# Clojure: permutations

I was solving an Advent of Code problem and part of the solution required generating all the permutations of a set of numbers. Permutation is the act of arranging the members of a set into different orders. I wanted to write a recursive solution rather than an imperative solution. After some searching I found a Scheme) implementation. As Scheme and Clojure are both dialects of Lisp translating one into the other shouldn't be too difficult.

The Scheme implementation:

```
(define (permutations l)
(cond
((= (length l) 1) (list l))
(else (apply append
(map
(lambda (head)
(map
(lambda (tail) (cons head tail))
(permutations (remove head l))))
l)))))
(permutations '(1 2 3))
=> ((1 2 3) (1 3 2) (2 1 3) (2 3 1) (3 1 2) (3 2 1))
```

A first pass at the translation sees some minor changes: `length`

to `count`

, `lambda`

to `fn`

, `append`

to `concat`

and finally `remove`

in Clojure takes a predicate rather than an element to remove. This gives us:

```
(defn permutations [l]
(cond (= (count l) 1)
(list l)
:else
(apply concat
(map (fn [head]
(map (fn [tail]
(cons head tail))
(permutations (remove #{head} l))))
l))))
(permutations [1 2 3])
=> ((1 2 3) (1 3 2) (2 1 3) (2 3 1) (3 1 2) (3 2 1))
```

In Clojure when you have a nested `map`

you can replace it with a `for`

comprehension. With the first binding acting as the outer loop and the second binding as the inner loop. We've renamed `l`

to `s`

as the fundamental data structure in Clojure is the sequence and not the list:

```
(defn permutations [s]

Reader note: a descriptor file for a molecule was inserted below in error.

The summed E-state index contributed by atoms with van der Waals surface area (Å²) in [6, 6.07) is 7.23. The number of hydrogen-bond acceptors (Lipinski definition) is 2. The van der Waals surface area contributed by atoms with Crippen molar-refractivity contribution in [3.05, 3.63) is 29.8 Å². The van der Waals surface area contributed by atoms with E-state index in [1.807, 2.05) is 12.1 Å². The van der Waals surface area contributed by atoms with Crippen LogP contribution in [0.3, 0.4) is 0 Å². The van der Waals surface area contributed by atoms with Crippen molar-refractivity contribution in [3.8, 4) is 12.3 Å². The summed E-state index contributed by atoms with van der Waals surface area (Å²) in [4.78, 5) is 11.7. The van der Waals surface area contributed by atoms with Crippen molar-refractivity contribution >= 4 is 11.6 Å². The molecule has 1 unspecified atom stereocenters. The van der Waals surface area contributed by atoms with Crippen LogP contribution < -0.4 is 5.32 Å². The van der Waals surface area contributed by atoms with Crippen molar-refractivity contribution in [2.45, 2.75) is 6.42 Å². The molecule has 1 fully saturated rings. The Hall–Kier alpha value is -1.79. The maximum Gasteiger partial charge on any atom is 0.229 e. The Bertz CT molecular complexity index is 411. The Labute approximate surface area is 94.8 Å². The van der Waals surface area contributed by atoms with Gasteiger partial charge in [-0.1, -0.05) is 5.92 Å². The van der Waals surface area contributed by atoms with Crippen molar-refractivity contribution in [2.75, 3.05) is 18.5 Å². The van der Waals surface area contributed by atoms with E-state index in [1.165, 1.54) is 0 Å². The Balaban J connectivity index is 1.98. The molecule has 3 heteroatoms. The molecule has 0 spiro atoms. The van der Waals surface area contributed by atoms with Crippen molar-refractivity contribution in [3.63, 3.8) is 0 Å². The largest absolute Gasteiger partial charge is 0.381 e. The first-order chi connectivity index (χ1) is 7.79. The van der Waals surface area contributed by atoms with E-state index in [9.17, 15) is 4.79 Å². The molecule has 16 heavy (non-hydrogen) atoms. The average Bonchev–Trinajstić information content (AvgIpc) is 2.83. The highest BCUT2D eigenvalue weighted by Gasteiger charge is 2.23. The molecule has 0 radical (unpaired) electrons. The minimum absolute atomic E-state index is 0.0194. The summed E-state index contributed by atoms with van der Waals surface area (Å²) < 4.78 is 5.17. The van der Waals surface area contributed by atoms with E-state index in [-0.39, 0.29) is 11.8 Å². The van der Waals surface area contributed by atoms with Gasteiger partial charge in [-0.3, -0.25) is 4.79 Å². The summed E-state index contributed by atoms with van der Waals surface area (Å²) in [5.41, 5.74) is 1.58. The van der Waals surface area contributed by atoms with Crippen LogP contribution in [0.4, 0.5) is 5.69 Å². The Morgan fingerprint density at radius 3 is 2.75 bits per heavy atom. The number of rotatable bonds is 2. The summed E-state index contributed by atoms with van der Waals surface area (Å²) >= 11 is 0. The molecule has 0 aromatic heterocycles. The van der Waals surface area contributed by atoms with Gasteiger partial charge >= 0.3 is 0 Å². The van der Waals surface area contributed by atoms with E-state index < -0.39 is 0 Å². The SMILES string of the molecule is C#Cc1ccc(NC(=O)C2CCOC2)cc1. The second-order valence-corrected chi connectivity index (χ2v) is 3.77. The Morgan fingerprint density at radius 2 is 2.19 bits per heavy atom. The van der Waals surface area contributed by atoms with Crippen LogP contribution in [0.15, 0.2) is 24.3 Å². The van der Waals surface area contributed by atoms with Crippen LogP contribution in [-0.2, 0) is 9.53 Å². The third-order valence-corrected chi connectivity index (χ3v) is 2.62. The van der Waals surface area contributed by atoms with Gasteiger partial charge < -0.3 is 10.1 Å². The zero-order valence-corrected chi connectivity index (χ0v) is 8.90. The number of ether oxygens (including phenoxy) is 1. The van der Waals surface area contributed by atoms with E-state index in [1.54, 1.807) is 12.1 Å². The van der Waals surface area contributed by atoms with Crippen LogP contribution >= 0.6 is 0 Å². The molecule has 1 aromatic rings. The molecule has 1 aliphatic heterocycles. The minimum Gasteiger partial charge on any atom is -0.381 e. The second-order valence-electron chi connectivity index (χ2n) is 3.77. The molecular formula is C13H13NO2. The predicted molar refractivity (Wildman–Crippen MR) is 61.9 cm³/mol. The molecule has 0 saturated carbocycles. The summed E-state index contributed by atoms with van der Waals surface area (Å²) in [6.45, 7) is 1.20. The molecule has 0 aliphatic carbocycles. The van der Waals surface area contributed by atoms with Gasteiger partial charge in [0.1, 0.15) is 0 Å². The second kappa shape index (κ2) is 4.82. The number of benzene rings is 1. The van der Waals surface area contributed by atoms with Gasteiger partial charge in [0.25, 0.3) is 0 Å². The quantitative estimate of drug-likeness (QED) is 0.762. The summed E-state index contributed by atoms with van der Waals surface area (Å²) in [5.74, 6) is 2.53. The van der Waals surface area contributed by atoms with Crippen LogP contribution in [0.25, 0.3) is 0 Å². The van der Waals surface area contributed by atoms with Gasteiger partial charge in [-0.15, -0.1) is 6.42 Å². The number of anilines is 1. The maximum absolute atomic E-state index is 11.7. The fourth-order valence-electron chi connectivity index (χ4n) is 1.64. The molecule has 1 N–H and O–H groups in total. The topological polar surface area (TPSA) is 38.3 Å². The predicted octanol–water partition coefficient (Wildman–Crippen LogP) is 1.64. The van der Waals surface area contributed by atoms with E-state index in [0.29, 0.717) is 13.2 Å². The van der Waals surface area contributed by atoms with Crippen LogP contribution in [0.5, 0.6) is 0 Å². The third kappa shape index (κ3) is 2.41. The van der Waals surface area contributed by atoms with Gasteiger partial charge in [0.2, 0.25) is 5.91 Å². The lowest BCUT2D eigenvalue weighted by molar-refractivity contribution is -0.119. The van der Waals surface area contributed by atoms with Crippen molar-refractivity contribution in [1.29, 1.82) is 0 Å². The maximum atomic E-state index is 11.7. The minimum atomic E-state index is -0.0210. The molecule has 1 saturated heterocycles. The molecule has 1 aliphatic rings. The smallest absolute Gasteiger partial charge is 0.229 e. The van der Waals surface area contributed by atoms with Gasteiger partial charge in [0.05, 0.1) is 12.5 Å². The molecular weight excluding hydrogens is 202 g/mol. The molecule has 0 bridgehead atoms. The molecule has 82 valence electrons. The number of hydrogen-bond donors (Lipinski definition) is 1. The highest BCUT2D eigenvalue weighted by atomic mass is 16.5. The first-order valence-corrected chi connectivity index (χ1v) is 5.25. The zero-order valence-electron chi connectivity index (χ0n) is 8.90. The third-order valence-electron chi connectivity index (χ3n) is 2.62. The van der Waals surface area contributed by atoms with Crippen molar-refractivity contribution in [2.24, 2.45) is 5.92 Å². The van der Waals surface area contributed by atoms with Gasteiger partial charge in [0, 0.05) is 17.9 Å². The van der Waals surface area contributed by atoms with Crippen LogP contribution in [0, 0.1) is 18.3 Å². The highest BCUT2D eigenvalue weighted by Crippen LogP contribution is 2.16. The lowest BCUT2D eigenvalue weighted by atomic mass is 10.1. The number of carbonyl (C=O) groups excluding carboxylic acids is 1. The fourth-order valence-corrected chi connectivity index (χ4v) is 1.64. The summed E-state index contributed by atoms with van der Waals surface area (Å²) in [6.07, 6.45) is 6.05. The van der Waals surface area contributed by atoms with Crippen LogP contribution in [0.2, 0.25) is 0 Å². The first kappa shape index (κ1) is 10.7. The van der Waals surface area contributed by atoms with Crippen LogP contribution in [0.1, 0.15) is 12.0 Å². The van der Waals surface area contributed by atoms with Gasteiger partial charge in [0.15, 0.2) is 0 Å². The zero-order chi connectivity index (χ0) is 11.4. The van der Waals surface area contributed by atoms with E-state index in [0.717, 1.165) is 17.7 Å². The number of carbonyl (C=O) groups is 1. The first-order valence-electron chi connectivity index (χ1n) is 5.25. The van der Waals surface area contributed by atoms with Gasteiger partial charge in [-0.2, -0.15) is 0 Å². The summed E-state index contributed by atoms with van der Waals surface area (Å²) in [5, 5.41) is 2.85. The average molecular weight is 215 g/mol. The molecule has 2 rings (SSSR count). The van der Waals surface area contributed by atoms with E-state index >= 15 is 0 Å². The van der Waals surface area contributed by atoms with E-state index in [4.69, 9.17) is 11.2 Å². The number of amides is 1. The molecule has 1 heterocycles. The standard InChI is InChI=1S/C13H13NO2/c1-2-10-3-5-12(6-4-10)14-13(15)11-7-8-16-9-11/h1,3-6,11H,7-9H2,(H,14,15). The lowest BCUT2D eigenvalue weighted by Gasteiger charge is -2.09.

(if (= (count s) 1)
(list s)
(for [head s
tail (permutations (remove #{head} s))]
(cons head tail))))
(permutations [1 2 3])
=> ((1 2 3) (1 3 2) (2 1 3) (2 3 1) (3 1 2) (3 2 1))
```

We can make out recursive solution use a single stack frame by wrapping it in a `lazy-seq`

:

```
(defn permutations [s]
(lazy-seq
(if (= (count s) 1)
(list s)
(for [head s
tail (permutations (remove #{head} s))]
(cons head tail)))))
(permutations [1 2 3])
=> ((1 2 3) (1 3 2) (2 1 3) (2 3 1) (3 1 2) (3 2 1))
```

We can replace `count`

with `next`

to make the solution more idiomatic:

```
(defn permutations [s]
(lazy-seq
(if (next s)
(for [head s
tail (permutations (remove #{head} s))]
(cons head tail))
[s])))
(permutations [1 2 3])
=> ((1 2 3) (1 3 2) (2 1 3) (2 3 1) (3 1 2) (3 2 1))
```

Our permutation function is working fine. However, when we pass in duplicate values we get unexpected results:

```
(permutations '(2 2))
=> ((2) (2))
```

In this case we get `((2) (2))`

but we expect to get `((2 2) (2 2))`

as each `2`

is a separate item despite having the same value. We can fix this by replacing `remove`

with `remove-first`

. Remove first removes the first element to match the predicate rather than all elements that match:

```
(defn remove-first [pred s]
(lazy-seq
(when-let [[x & xs] (seq s)]
(cond (pred x) xs
:else (cons x (remove-first pred xs))))))
(defn permutations [s]
(lazy-seq
(if (next s)
(for [head s
tail (permutations (remove-first #{head} s))]
(cons head tail))
[s])))
(permutations [2 2])
=> ((2 2) (2 2))
```

This works as intended assuming we want our function to handle duplicate values. If we don't want our function to handle duplicate values we can make this explicit by passing in a set and using `disj`

instead of `remove`

:

```
(defn permutations [s]
(lazy-seq
(if (next s)
(for [head s
tail (permutations (disj s head))]
(cons head tail))
[s])))
(permutations #{1 2 3})
=> ((1 2 3) (1 3 2) (2 1 3) (2 3 1) (3 1 2) (3 2 1))
```

This implementation also has a performance advantage over our version with `remove`

. This is because `disj`

has `O(log32N)`

(almost `O(1)`

) performance compared to `reduce`

which has `O(N)`

performance.

We now have a lazy recursive implementation of permutations that won't overflow the stack.

For more comprehensive collection of functions for generating permutations and combinations checkout the clojure.math.combinatorics library.